Dixon fastest in Friday’s NTT INDYCAR Series practice in St. Pete, recap with my top takeaways

ST. PETERSBURG, Fla — The break is over. The NTT INDYCAR Series hit the track for the first official time of the 2023 season on a windy, yet sun filled Friday afternoon from the streets of St. Pete. While the first session doesn’t necessarily matter in terms of what the rest of the weekend will look like, it does in terms of finding a race winner for Sunday’s Firestone Grand Prix of St. Pete.

9 of the last 10 years here, the eventual race winner was in the top 10 at the checkered flag of the opening practice session of the St. Pete race weekend. That’s great news for Scott Dixon, Colton Herta, Alex Palou, Kyle Kirkwood, Simon Pagenaud, Rinus VeeKay, David Malukas, Will Power, Marcus Armstrong and Scott McLaughlin.

Dixon topped the speed charts late with a flier at 1:01.6145-seconds in his No. 9 Dallara-Honda. That was good enough to knock teammate, Alex Palou (1:01.6790-seconds) off the top spot who also set a late lap in the opening session. On his second to last lap, 2021 St. Pete winner, Colton Herta, split them at 1:01.6475-seconds to wind up second in his No. 26 Dallara-Honda.

Kyle Kirkwood (1:01.6851-seconds), Simon Pagenaud (1:01.6963-seconds) and Rinus VeeKay (1:01.8514-seconds) rounded out the Fast Six.

“Yeah, it was solid,” said second year driver, Kyle Kirkwood. “I mean, we just rolled off of two amazing tests at Thermal and Sebring. All of the speed that we’ve had in pre-season testing has translated to now.

“Its definitely really nice to roll into a weekend with some pace, right? I mean, as everyone knows, INDYCAR is so close, if you’re behind by a couple 10ths, you’re usually fighting to get that all weekend.

“No, it’s a good feeling, especially since Colton is up there, too.”

Kirkwood says that he felt like the Ganassi groups late runs were a byproduct of fresh tires and that he feels really good going into Saturday’s action.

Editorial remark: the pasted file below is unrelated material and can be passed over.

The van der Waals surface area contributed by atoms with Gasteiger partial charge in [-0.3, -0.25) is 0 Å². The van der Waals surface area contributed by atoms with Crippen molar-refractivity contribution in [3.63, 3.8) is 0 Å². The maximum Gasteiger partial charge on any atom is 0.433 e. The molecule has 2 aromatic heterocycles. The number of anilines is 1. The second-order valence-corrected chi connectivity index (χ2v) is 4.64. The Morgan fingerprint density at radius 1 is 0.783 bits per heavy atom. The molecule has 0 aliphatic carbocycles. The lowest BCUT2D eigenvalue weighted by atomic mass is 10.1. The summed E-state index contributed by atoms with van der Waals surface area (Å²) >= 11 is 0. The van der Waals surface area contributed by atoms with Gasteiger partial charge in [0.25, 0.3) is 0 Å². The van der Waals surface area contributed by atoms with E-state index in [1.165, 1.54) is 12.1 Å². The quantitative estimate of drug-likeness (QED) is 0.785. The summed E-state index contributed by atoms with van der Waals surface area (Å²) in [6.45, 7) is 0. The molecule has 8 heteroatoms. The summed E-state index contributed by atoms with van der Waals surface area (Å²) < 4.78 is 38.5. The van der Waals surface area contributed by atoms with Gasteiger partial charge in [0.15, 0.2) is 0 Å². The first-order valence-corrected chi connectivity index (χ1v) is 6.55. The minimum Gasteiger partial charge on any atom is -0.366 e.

“I think it’s definitely important,” Kirkwood said. “From the outside looking in, it’s not as important for me or the team, but I guess for the persona around the team and myself based on my last year of performance being so up and down, to start up the year on a high and kind of continue that trait.

“I think the expectation will continue to be that from the outside, and people will remember what I was in the junior formulas.

“Being in the middle of the pack, having to race for things and drive to your absolute limit always is going to make you a better driver, I find.

“If I look back to my junior year in formulas, like F4, USF2000, not Indy Lights, Indy pro 2000, a lot of races I was just sitting there leading. I felt like I didn’t learn much.

“Being in the middle of the pack, having to race guys, push my all, which is something I didn’t have to do a ton in my junior formulas, definitely honed me in to be a better driver I find.

“Yeah, days like today where you have a season like that, you come into a year with how fast you’ve all been through testing, now is a really good feeling. It definitely gives me more confidence than I feel like I’ve ever had.”

Maybe Testing Was Something To Look At